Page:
Yesterday, the Met Gala would have taken place if it hadn’t been for Covid-19. It’s an event that its notable attendees, fashion devotees and every other pop-culture admirer looks forward to each year.
This year’s event has been postponed indefinitely due to the coronavirus pandemic and whilst we cannot replicate live events from home, US Vogue have created content that is being released on their YouTube channel to look back on past events, funny moments and provide us with exclusive performances from artists.
“Normally on the first Monday of May I would find myself on the steps of the Metropolitan Museum of Art, greeting the guests for the annual Costume Institute Gala. Instead, I find myself at home like most of you.” says US Vogue editor-in-chief Anna Wintour as she opens her YouTube address.
Wintour then continues to remind us of what is important during this time, “This is a time of grief and of hardship for millions and the postponement of a party is nothing in comparison.” Wintour’s statement is both powerful and moving as she then continues to discuss the importance of community support during these unprecedented times. This leads into her reminder: that behind all the glamour, the purpose of the Met Gala is to raise money for the Costume Institute, the reason that the Met Gala was born.
In the 1920s during the Jazz Age in New York, theatre director Irene Lewisohn and stage designer Aline Bernstein created a collection of costumes for theatre designers as a source of inspiration. Their collection grew to over 8,000 pieces by 1946 which were sourced by the Metropolitan Museum of Art forming the Costume Institute.
Two years later, Eleanor Lambert, a fashion publicist in New York created the annual fundraiser. Lambert had already launched New York Fashion Week, founded the CFDA and invented the concept of the “Best Dressed List” so there was no surprise that she came up with the idea of a fundraising gala inviting New York’s elite to what would become the biggest event on Manhattan social calendars for years to come.
The invitation was titled “The Party of the Year” and took place as an intimate midnight soirée where guests purchased tickets for $50. The first event was held at the Waldorf Astoria in December of 1948. Over the years, Lambert’s philanthropic fundraiser took place at different locations including Central Park and The Rainbow Room in the Rockefeller Centre.
Image: Met Gala, Circa 1960
Fast forward to today, and the Met Gala red carpet has become one of the most famous dress-up parties in the world hosting A-list names from fashion, culture, sports, politics and has been labelled the Oscars of the fashion world.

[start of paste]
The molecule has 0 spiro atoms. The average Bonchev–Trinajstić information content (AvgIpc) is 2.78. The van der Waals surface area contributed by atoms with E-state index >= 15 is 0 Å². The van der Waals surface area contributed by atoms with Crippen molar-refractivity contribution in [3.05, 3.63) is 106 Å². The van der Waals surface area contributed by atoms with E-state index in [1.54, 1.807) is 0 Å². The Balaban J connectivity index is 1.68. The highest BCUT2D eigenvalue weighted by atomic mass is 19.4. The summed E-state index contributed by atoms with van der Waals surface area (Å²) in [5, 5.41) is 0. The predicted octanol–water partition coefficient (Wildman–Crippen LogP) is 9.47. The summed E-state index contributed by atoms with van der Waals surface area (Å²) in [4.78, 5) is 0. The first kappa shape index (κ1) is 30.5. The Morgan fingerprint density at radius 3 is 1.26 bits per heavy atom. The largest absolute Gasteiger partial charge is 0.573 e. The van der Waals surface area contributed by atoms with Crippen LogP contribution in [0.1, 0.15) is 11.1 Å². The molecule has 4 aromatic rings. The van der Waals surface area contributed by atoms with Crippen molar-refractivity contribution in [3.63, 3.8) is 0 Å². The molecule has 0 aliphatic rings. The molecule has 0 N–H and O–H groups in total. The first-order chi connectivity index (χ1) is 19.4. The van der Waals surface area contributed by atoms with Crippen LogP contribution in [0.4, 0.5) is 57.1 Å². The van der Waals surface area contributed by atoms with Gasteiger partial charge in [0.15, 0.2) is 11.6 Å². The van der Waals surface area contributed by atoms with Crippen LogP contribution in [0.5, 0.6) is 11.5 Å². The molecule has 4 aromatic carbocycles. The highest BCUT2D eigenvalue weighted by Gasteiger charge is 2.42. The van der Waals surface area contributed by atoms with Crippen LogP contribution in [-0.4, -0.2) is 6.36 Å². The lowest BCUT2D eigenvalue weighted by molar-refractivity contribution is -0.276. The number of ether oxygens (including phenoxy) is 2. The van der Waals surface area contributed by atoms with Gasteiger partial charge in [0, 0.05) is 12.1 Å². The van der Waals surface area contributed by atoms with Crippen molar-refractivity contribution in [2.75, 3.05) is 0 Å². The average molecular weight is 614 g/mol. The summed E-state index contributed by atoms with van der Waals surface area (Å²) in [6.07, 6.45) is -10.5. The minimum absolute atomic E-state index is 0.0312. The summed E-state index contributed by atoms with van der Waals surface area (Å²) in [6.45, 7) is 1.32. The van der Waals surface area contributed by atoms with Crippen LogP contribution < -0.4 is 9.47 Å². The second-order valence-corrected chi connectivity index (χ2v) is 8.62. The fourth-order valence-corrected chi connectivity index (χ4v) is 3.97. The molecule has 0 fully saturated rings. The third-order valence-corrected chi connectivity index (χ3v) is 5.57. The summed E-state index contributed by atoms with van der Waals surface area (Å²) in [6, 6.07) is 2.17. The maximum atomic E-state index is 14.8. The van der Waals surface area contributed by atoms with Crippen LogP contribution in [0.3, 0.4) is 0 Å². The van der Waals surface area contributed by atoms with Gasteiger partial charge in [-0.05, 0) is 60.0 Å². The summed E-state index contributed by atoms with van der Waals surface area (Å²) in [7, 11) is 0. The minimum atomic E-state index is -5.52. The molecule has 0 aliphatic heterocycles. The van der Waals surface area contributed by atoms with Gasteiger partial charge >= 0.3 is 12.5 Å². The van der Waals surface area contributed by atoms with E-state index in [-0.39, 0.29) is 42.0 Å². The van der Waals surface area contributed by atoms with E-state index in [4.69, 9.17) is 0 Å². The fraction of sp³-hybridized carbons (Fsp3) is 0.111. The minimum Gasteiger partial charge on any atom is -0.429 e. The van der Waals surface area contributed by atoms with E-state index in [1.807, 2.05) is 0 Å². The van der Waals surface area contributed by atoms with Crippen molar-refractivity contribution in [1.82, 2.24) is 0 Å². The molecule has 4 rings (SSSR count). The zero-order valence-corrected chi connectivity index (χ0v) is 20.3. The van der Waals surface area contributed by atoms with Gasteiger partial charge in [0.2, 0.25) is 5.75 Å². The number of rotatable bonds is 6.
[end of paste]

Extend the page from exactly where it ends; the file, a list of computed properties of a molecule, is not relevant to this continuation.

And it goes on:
However, the guest list that we know of now was not nearly as extensive as the original one that included Manhattan’s deep pocketed social scene. Lambert successfully achieved the goal of generating interest and keeping the Costume Institute financially afloat.
Throughout its history there have been four chairs of the Met Gala and since Lambert’s reign, three other influential women have been at the helm. Diana Vreeland changed the event to be what we know it to be today, extending the list from Manhattan’s social scene to inviting celebrities and hosting the event at the museum itself. Pat Buckley chaired the event in the ’90s until it was then taken over by Wintour in 1995.
There are many number of factors that have led to the change and growth of the Met Gala including: globalisation, the internet, a fascination for celebrity culture and accessible travel enabling attendees to fly in from all over the world.
But, even in the past 10 years, the event has seen a huge shift. Alexa Chung in a video conversation with Philip Lim drew light on this by looking back at her first-ever Met Gala that she attended with the designer which was a closed-off event without the huge social media presence. Lim dressed Chung in a Bianca Jagger-inspired tapered tuxedo which, even in 2010 pushed boundaries “Alexa, did you know that it had to go through so many approval processes?” he says, explaining there were rounds of approvals “to put a woman in a suit trouser on the red carpet”.
Chung responds, “It’s so weird and now people turn up in yellow gowns that look like pizzas, or angel wings that get stuck in the stairs, Gaga’s rolling around in her knickers on the stairs… It has really changed.”
We may not know how many outfit changes Gaga had planned for this year, or what food item Rhianna’s outfit may have looked like, but what we do know is that with its long history the Gala will be back and not just for our entertainment but to support the future of the Costume Institute and the history of fashion.